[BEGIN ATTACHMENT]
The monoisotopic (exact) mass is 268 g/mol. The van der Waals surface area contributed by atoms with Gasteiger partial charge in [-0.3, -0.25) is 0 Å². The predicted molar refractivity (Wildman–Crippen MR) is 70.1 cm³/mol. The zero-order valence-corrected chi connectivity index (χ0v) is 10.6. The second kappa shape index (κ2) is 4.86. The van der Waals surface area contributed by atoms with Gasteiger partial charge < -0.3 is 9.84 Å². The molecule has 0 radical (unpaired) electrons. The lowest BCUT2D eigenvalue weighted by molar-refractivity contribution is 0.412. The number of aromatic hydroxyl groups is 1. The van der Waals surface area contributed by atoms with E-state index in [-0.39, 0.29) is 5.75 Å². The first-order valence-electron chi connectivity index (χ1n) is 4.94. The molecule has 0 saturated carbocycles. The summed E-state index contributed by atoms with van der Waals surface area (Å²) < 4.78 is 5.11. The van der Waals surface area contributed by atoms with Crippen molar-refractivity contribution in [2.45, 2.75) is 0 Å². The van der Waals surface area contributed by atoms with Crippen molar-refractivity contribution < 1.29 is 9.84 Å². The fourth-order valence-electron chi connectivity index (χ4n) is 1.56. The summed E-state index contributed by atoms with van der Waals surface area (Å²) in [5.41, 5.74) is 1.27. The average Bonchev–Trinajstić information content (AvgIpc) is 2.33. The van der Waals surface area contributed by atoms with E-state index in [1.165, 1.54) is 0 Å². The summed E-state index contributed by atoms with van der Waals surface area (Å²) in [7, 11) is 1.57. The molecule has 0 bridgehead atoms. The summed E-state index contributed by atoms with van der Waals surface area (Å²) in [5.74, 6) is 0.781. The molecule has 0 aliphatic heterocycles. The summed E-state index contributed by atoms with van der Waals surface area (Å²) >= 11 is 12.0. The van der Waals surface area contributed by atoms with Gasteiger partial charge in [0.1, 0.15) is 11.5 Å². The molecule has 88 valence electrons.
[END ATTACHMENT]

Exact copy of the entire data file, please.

The monoisotopic (exact) mass is 268 g/mol. The van der Waals surface area contributed by atoms with Gasteiger partial charge in [-0.3, -0.25) is 0 Å². The predicted molar refractivity (Wildman–Crippen MR) is 70.1 cm³/mol. The zero-order valence-corrected chi connectivity index (χ0v) is 10.6. The second kappa shape index (κ2) is 4.86. The van der Waals surface area contributed by atoms with Gasteiger partial charge < -0.3 is 9.84 Å². The molecule has 0 radical (unpaired) electrons. The lowest BCUT2D eigenvalue weighted by molar-refractivity contribution is 0.412. The number of aromatic hydroxyl groups is 1. The van der Waals surface area contributed by atoms with E-state index in [-0.39, 0.29) is 5.75 Å². The first-order valence-electron chi connectivity index (χ1n) is 4.94. The molecule has 0 saturated carbocycles. The summed E-state index contributed by atoms with van der Waals surface area (Å²) < 4.78 is 5.11. The van der Waals surface area contributed by atoms with Crippen molar-refractivity contribution in [2.45, 2.75) is 0 Å². The van der Waals surface area contributed by atoms with Crippen molar-refractivity contribution < 1.29 is 9.84 Å². The fourth-order valence-electron chi connectivity index (χ4n) is 1.56. The summed E-state index contributed by atoms with van der Waals surface area (Å²) in [5.41, 5.74) is 1.27. The average Bonchev–Trinajstić information content (AvgIpc) is 2.33. The van der Waals surface area contributed by atoms with E-state index in [1.165, 1.54) is 0 Å². The summed E-state index contributed by atoms with van der Waals surface area (Å²) in [7, 11) is 1.57. The molecule has 0 bridgehead atoms. The summed E-state index contributed by atoms with van der Waals surface area (Å²) in [5.74, 6) is 0.781. The molecule has 0 aliphatic heterocycles. The summed E-state index contributed by atoms with van der Waals surface area (Å²) >= 11 is 12.0. The van der Waals surface area contributed by atoms with Gasteiger partial charge in [0.1, 0.15) is 11.5 Å². The molecule has 88 valence electrons.